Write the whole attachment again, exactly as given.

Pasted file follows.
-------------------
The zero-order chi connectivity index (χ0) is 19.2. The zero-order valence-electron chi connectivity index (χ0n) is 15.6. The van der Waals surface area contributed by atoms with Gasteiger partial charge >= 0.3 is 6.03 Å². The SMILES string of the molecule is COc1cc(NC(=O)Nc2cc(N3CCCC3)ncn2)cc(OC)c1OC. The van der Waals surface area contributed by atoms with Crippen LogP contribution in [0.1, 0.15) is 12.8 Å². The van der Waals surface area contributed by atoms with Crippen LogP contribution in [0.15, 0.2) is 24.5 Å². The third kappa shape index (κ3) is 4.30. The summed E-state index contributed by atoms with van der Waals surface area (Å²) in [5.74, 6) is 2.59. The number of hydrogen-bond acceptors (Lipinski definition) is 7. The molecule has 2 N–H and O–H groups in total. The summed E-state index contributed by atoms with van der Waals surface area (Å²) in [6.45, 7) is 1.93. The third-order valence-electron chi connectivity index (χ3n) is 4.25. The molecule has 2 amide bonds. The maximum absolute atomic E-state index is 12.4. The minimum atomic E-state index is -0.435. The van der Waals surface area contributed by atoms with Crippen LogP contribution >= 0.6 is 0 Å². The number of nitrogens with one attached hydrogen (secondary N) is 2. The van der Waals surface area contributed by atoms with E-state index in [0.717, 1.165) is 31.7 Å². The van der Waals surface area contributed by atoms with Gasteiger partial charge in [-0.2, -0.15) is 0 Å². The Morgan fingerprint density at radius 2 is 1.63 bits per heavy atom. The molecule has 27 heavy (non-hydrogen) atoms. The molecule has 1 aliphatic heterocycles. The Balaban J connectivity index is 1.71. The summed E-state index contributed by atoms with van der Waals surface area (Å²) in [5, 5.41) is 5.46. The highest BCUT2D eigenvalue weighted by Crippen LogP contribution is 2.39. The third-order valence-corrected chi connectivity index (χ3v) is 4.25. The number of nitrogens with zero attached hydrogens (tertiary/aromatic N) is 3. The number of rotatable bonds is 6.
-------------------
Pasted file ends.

The zero-order chi connectivity index (χ0) is 19.2. The zero-order valence-electron chi connectivity index (χ0n) is 15.6. The van der Waals surface area contributed by atoms with Gasteiger partial charge >= 0.3 is 6.03 Å². The SMILES string of the molecule is COc1cc(NC(=O)Nc2cc(N3CCCC3)ncn2)cc(OC)c1OC. The van der Waals surface area contributed by atoms with Crippen LogP contribution in [0.1, 0.15) is 12.8 Å². The van der Waals surface area contributed by atoms with Crippen LogP contribution in [0.15, 0.2) is 24.5 Å². The third kappa shape index (κ3) is 4.30. The summed E-state index contributed by atoms with van der Waals surface area (Å²) in [5.74, 6) is 2.59. The number of hydrogen-bond acceptors (Lipinski definition) is 7. The molecule has 2 N–H and O–H groups in total. The summed E-state index contributed by atoms with van der Waals surface area (Å²) in [6.45, 7) is 1.93. The third-order valence-electron chi connectivity index (χ3n) is 4.25. The molecule has 2 amide bonds. The maximum absolute atomic E-state index is 12.4. The minimum atomic E-state index is -0.435. The van der Waals surface area contributed by atoms with Crippen LogP contribution >= 0.6 is 0 Å². The number of nitrogens with one attached hydrogen (secondary N) is 2. The van der Waals surface area contributed by atoms with E-state index in [0.717, 1.165) is 31.7 Å². The van der Waals surface area contributed by atoms with Gasteiger partial charge in [-0.2, -0.15) is 0 Å². The Morgan fingerprint density at radius 2 is 1.63 bits per heavy atom. The molecule has 27 heavy (non-hydrogen) atoms. The molecule has 1 aliphatic heterocycles. The Balaban J connectivity index is 1.71. The summed E-state index contributed by atoms with van der Waals surface area (Å²) in [5, 5.41) is 5.46. The highest BCUT2D eigenvalue weighted by Crippen LogP contribution is 2.39. The third-order valence-corrected chi connectivity index (χ3v) is 4.25. The number of nitrogens with zero attached hydrogens (tertiary/aromatic N) is 3. The number of rotatable bonds is 6.